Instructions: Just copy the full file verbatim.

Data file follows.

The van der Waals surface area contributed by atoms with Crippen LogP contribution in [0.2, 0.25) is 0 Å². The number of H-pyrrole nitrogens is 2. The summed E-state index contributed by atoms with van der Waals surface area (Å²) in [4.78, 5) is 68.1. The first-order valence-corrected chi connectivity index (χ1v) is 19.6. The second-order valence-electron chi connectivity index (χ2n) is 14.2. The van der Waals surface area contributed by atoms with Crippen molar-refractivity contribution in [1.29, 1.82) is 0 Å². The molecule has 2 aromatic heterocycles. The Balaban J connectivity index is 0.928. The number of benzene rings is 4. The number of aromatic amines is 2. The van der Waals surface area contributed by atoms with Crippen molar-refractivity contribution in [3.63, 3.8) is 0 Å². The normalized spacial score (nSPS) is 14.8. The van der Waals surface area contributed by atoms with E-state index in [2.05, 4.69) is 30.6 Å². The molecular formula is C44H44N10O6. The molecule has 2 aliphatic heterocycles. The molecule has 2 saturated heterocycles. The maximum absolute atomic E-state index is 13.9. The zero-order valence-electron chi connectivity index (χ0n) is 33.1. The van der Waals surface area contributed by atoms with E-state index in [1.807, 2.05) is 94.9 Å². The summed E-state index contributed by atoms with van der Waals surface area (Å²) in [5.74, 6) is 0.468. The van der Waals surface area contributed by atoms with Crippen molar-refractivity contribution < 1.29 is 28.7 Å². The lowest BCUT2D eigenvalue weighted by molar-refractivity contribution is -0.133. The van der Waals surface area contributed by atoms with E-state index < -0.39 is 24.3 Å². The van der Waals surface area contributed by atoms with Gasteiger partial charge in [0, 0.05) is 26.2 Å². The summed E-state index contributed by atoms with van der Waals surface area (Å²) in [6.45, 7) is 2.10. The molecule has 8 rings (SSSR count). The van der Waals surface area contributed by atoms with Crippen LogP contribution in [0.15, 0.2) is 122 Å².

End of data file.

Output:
The van der Waals surface area contributed by atoms with Crippen LogP contribution in [0.2, 0.25) is 0 Å². The number of H-pyrrole nitrogens is 2. The summed E-state index contributed by atoms with van der Waals surface area (Å²) in [4.78, 5) is 68.1. The first-order valence-corrected chi connectivity index (χ1v) is 19.6. The second-order valence-electron chi connectivity index (χ2n) is 14.2. The van der Waals surface area contributed by atoms with Crippen molar-refractivity contribution in [1.29, 1.82) is 0 Å². The molecule has 2 aromatic heterocycles. The Balaban J connectivity index is 0.928. The number of benzene rings is 4. The number of aromatic amines is 2. The van der Waals surface area contributed by atoms with Crippen molar-refractivity contribution in [3.63, 3.8) is 0 Å². The normalized spacial score (nSPS) is 14.8. The van der Waals surface area contributed by atoms with E-state index in [2.05, 4.69) is 30.6 Å². The molecular formula is C44H44N10O6. The molecule has 2 aliphatic heterocycles. The molecule has 2 saturated heterocycles. The maximum absolute atomic E-state index is 13.9. The zero-order valence-electron chi connectivity index (χ0n) is 33.1. The van der Waals surface area contributed by atoms with E-state index in [1.807, 2.05) is 94.9 Å². The summed E-state index contributed by atoms with van der Waals surface area (Å²) in [5.74, 6) is 0.468. The van der Waals surface area contributed by atoms with Crippen molar-refractivity contribution < 1.29 is 28.7 Å². The lowest BCUT2D eigenvalue weighted by molar-refractivity contribution is -0.133. The van der Waals surface area contributed by atoms with E-state index < -0.39 is 24.3 Å². The van der Waals surface area contributed by atoms with Gasteiger partial charge in [0, 0.05) is 26.2 Å². The summed E-state index contributed by atoms with van der Waals surface area (Å²) in [6.45, 7) is 2.10. The molecule has 8 rings (SSSR count). The van der Waals surface area contributed by atoms with Crippen LogP contribution in [0.15, 0.2) is 122 Å².